An Illustration from Live Oak with Moss

And this close connection lead to Live Oak, with Moss?

When I met Maurice I’d recently finished a children’s book biography about Walt Whitman, and by coincidence he’d just begun reading Whitman’s poetry for the first time. He told me about a little-known sequence of poems that Whitman had written called Live Oak, with Moss. These twelve poems were about a love affair with another man. Maurice told me Whitman had never published the poems as he wrote them in his lifetime. Instead he cut them up, rearranged them, and hid them in Leaves of Grass, where they remained, unknown, for over a hundred years. Eventually someone discovered them and put them back in their original order. Maurice said he was thinking about illustrating these poems, but he believed poetry, in general, should not be illustrated, since the pictures would interfere in the relationship between the poem and the reader. Pictures, Maurice said, should illuminate a text, expand and complete the words, but poetry did not need this. After Maurice died I lamented the pictures he never made. But a few years later I was approached by my friend Karen Karbiener who is a Whitman scholar. She thought I should illustrate a book to celebrate Whitman’s upcoming 200th anniversary. By this time I’d made an erotic toy theatre puppet show (!) based on the poems, and I thought maybe I could try to turn the poems into a book with pictures. But I remembered what Maurice had said, so I wondered if there was a way to honor his belief that poems should not be illustrated, while illustrating the poems! My solution was to create a long visual sequence that leads up to the poems. My visual sequence is filled with images drawn from the poems: fires, and oak trees, and men’s bodies, but there are other images that come from the themes of the poems and are not literally found in the language. This visual sequence is like a path, and once we get to the poems, all twelve are then presented with no visual interruptions. More drawings continue the journey after the poems end. The images are a framework, or a lens, but they do not illustrate the poems in any traditional sense. I hope Maurice would have approved.

 

I’m obsessed with your puppetry. (I’m also a huge fan of Basil Twist.) Do you create all of the set pieces, yourself, for the puppet shows?

I’ve done three toy theatre puppet shows: The Christine Jorgensen Story, The Dinosaurs of Waterhouse Hawkins, and Live Oak, with Moss. I hand built and painted every aspect of these three shows, and I wrote and performed them myself as well. My friend Dan Hurlin directed them, because I felt I needed an outside eye to help me craft them into finished pieces. In quarantine this summer I directed a puppet show that was built by two amazing puppeteers in Chicago. The show, Doll Face Has a Party was based on a book I illustrated in 1993. It’s about a doll who, without leaving her house, throws herself a party and makes her own friends from utensils and kitchen supplies. It seemed like a perfect pandemic story. All four of these shows can be found at my website.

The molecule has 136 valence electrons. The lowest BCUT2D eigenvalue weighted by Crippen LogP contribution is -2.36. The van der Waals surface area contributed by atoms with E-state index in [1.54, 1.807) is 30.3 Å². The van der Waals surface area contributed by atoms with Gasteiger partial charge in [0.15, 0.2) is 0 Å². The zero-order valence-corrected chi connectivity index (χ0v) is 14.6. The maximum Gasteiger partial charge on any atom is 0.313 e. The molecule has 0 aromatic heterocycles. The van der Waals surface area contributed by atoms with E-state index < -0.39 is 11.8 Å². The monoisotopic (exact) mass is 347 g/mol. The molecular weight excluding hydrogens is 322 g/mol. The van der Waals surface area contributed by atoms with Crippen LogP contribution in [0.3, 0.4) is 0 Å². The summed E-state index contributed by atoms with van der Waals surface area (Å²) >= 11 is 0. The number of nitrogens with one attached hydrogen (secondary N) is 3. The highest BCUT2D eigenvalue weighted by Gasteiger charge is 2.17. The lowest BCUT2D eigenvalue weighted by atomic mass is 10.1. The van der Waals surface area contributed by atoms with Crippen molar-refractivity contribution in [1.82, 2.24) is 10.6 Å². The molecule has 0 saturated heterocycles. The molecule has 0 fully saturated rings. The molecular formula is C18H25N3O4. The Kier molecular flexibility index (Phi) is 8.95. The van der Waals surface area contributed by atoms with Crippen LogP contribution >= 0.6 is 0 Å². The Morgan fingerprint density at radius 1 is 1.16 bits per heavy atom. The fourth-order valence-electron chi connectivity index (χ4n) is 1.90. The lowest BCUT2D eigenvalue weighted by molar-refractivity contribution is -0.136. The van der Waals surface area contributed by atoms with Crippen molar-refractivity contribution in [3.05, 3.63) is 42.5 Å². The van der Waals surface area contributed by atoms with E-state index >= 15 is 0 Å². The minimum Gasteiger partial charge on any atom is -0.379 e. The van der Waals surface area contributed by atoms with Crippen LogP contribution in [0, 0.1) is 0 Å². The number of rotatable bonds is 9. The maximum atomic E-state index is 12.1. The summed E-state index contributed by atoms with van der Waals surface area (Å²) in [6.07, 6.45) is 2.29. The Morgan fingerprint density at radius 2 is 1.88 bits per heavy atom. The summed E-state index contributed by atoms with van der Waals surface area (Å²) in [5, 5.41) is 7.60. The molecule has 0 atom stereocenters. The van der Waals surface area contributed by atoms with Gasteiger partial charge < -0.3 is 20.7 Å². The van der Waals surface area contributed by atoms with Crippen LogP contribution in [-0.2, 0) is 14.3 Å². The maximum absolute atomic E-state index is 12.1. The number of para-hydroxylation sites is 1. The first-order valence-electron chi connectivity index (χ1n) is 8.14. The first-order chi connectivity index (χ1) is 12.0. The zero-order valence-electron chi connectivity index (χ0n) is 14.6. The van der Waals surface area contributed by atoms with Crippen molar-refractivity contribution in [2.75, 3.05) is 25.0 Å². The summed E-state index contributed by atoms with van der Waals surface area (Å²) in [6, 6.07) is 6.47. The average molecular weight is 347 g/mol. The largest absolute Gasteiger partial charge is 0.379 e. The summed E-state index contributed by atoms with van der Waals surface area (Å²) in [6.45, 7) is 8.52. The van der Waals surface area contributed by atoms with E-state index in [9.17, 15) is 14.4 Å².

The complete Artwork for all 7 Harry Potter Books

In regard to Harry Potter, did J. K. Rowling approach you about celebrating the 20th anniversary?

On Halloween three years ago, I got a call from some of my friends and collaborators at Scholastic. They told me the 20th anniversary of the first Harry Potter book was coming up and they wanted me to do new covers for all seven books. I almost said no because the project was too overwhelming…I mean, it seemed like the entire world loved Harry Potter. But while we were speaking I had an idea. I could make all seven covers as a single image that would tell the entire story of Harry Potter from his birth to the last chapter of the last book, and I’d do it all in black and white. I had a sketch for them in a week or so, and it was approved very quickly. I had come late to the books but I was already a huge fan when I was invited to do the artwork. As I worked on the final drawing I listened to the audiobooks narrated brilliantly by Jim Dale. It took me about eight full days to do the final art after three months of sketching and photographing models to prepare for it. I finished the drawing as I was listening to the Battle of Hogwarts during the last book. We were in touch with JK Rowling’s team throughout the process. They were very generous with me and wanted me to follow my own vision for the covers. It was quite an experience.

 

And what is on the horizon for you, Brian? I believe a musical adaptation of Hugo?

Yes, I’m working with Christopher Wheeldon who will direct and choreograph. I’m writing the book and co-writing the lyrics with Ryan Scott Oliver who is also the composer. It’s a really fantastic team. We had a month-long workshop in London right before the world shut down. We are continuing to work on the show via Zoom. Ryan and I are writing a new song right now. I’ve never written lyrics before and I’m learning so much working with him. Usually I write a first draft that has no real structure or rhyme scheme, then Ryan hammers it into a musical shape and sends it back to me, and I rewrite it, keeping to the new structure, and we keep going back and forth till we’re happy with the lyrics. He then sets it to music and sends me a demo to hear how it sounds when sung and we usually do some more rewriting from there. I love the process.